The New Romantics

And they said romance was dead. There I was thinking that the World Cup was descending into a downward spiral of tactical stalemates and overhyped, preening prima donnas and who should emerge as the refreshing alternative to Sven’s suffocation of African vibrancy and Ronaldo’s pratfalls but the representatives of the Democratic Republic of Korea.

Oh how we mocked their insularity! Andy Townsend could barely contain his giggles before tonight’s match with Brazil. “I hear they went to the zoo yesterday,” he gurgled before mockingly revealing that the squad had taken their first trip to a supermarket today. Where we’ve elevated to Paul Gascoigne to ‘national treasure’ status for his Italia ’90 outletting of emotion, Clive Tydsley took great pleasure in smirkingly scrutinising  Jong Tae-Se’s spontaneous tears of patriotic fervour during the national anthems. “It’s  FA Cup third round day,”  he proclaimed referring to the supposed gulf in class between the two opponents.

And then the match kicked off. And finally we were treated to a match which encapsulates why so many people hail this tournament as the greatest show on earth. Much is made of Brazil’s magical history; we’re constantly drawn towards the audaciousness of the teams of 1970 and 1982. So much so that those images of rolled down socks and incomparable bends and swerves of a ball have been branded into the collective psyche of subsequent generations. Granted, they were truly magnificent but since then, just how good have Brazil been? Do Brazilians hail the victories of 1994 and 2002 in the same way as that feted group of players who took the game to new heights of technical brilliance with their originality and creativity in the Azteca stadium 40 years ago? In many respects, the last two triumphs were achieved using the templates outlined by Europe’s greatest tacticians and as a result, Brazil are cursed forever more to chase the shadow of ghosts fast receding into distant memory. Tonight’s performance did little to dispel this assumption despite what the salivations of pundits and commentators may tell us to think.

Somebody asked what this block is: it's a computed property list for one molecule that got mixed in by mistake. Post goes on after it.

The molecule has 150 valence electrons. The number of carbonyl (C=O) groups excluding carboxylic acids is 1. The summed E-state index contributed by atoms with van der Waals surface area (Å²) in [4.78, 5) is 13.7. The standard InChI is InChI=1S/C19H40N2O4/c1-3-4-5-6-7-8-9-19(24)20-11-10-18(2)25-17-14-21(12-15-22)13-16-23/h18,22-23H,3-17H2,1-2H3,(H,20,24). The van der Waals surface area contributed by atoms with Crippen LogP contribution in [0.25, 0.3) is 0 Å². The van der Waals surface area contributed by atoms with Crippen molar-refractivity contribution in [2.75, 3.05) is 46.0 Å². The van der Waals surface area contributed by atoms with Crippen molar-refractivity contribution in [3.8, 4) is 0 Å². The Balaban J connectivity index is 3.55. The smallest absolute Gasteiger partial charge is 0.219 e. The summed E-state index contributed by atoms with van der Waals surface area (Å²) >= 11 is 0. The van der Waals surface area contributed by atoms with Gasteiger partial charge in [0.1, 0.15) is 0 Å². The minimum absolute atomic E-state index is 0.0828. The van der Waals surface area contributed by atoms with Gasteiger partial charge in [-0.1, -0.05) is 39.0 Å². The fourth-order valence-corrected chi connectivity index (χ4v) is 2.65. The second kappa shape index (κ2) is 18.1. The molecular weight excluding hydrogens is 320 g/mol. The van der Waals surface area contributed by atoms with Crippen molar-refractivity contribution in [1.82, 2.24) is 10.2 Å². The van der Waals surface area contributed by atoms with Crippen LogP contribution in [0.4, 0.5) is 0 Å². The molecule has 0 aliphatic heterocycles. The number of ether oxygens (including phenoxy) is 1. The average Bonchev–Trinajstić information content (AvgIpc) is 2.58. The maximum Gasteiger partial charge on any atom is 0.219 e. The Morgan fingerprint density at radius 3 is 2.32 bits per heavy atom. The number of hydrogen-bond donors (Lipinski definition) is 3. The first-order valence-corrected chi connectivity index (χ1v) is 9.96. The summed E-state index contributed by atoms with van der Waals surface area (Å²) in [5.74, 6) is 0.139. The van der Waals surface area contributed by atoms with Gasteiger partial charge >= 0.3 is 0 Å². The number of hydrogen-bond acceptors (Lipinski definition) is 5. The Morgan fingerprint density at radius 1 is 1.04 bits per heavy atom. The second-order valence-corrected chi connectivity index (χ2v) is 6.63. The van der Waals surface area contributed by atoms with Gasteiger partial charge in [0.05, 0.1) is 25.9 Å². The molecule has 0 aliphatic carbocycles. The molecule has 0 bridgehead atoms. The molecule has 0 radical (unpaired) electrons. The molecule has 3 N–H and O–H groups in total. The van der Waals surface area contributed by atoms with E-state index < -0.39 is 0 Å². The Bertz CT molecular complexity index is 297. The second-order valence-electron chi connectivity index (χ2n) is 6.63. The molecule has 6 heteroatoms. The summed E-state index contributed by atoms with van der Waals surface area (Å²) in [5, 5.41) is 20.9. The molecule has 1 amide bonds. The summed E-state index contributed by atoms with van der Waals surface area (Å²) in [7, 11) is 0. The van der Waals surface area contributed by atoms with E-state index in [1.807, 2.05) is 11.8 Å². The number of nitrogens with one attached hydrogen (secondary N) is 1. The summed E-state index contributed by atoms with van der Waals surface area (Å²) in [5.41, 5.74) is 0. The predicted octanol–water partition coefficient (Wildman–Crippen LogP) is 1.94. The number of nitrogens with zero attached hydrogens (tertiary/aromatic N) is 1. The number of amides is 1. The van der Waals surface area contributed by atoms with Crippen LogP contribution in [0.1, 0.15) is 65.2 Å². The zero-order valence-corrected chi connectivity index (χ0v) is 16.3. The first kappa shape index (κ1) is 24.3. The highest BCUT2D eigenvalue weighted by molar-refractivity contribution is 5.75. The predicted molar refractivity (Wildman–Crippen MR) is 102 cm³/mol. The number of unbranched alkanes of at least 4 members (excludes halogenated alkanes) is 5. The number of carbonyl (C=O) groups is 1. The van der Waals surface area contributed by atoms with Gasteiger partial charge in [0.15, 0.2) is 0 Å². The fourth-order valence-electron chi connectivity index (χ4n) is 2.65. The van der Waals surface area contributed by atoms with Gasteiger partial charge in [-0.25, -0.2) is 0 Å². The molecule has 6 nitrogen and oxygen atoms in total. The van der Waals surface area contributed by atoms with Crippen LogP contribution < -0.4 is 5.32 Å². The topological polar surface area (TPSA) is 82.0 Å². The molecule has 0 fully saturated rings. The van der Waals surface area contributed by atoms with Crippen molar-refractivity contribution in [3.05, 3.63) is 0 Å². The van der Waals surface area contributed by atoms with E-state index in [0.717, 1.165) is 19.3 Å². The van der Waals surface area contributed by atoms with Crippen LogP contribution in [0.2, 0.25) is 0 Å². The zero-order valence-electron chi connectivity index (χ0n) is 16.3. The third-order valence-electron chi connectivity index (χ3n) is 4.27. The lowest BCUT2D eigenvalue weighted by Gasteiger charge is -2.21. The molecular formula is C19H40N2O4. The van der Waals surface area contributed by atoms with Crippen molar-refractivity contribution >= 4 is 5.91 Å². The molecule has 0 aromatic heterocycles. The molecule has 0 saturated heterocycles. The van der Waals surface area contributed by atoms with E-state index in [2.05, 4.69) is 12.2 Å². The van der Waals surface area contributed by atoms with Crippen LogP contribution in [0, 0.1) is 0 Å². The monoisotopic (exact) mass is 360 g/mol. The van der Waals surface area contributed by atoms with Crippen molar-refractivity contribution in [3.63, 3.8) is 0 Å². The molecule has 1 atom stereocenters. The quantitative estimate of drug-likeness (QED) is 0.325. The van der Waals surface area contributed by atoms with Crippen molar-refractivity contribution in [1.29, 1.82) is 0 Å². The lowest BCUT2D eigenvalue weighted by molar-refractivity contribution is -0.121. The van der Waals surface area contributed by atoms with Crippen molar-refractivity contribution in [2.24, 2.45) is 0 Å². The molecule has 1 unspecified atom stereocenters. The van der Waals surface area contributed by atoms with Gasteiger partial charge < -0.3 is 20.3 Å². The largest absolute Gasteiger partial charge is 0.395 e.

The North Korean players however, did more for the public perception of their country over the course of 90 heartfelt and committed minutes than any number of rickety snapshots of obscenely happy children twirling canes and doing somersaults in honour of the Dear Leader ever could. Isolated from the media glare, their football revealed itself to be unfettered by the ugly remonstrations we have all become accustomed to when the modern player is tackled with any kind of forceful contact. When knocked down, they just got back up. No complaints, no gesticulations, no dramatics. And then there was the tempo and technical competance of their play. Introducing us all to the ‘Pentagon’ formation, they were perfectly in formation for the most part; often first to the ball and always supremely aware of their colleagues’ jobs on the field. And they smiled. Oh, how they smiled. Who could honestly not take delight in seeing Dunga’s furrowed brow sweating as his pragmatic equivalent of tactical detente was so expertly foiled by a team who were expected to turn up, get thumped and have cynical jokes about their imminent banishment to re-education camps made at their expense? And then there was that goal! Despite the result never being in doubt once Robinho sliced the North Korean defence in half for Elano’s goal and the Koreans’ obvious lack of full match fitness became evident, the release of joy was tangible as Ji Yun-Nam’s shot nestled into the back of the net; apt reward for an equally piercing passage of play. Who thought communism could be this much fun?

Although the severity of North Korea’s international isolationism cannot be ignored nor belittled, what the country’s players showed the watching world tonight was a glimpse of a nation that despite its secrecy and paranoia is no more averse to romanticism and joie de vivre than any other culture, creed or ism. They’re not the robotic automatons we’re all led to believe they are. What they are, are very good footballers. Didier and Cristiano, you have been warned.

The World Cup has finally begun.

June 15th

Group F: New Zealand 1 – Slovakia 1

Group G: Ivory Coast 0 – Portugal 0

Brazil 2 – North Korea 1

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One Response to The New Romantics

  1. Nina June 16, 2010 at 9:01 am #

    You have captured the essence of this game perfectly and it was a joy to watch it with you, having waited so long for a match of this kind. Jong Tae-Se for Spurs then?

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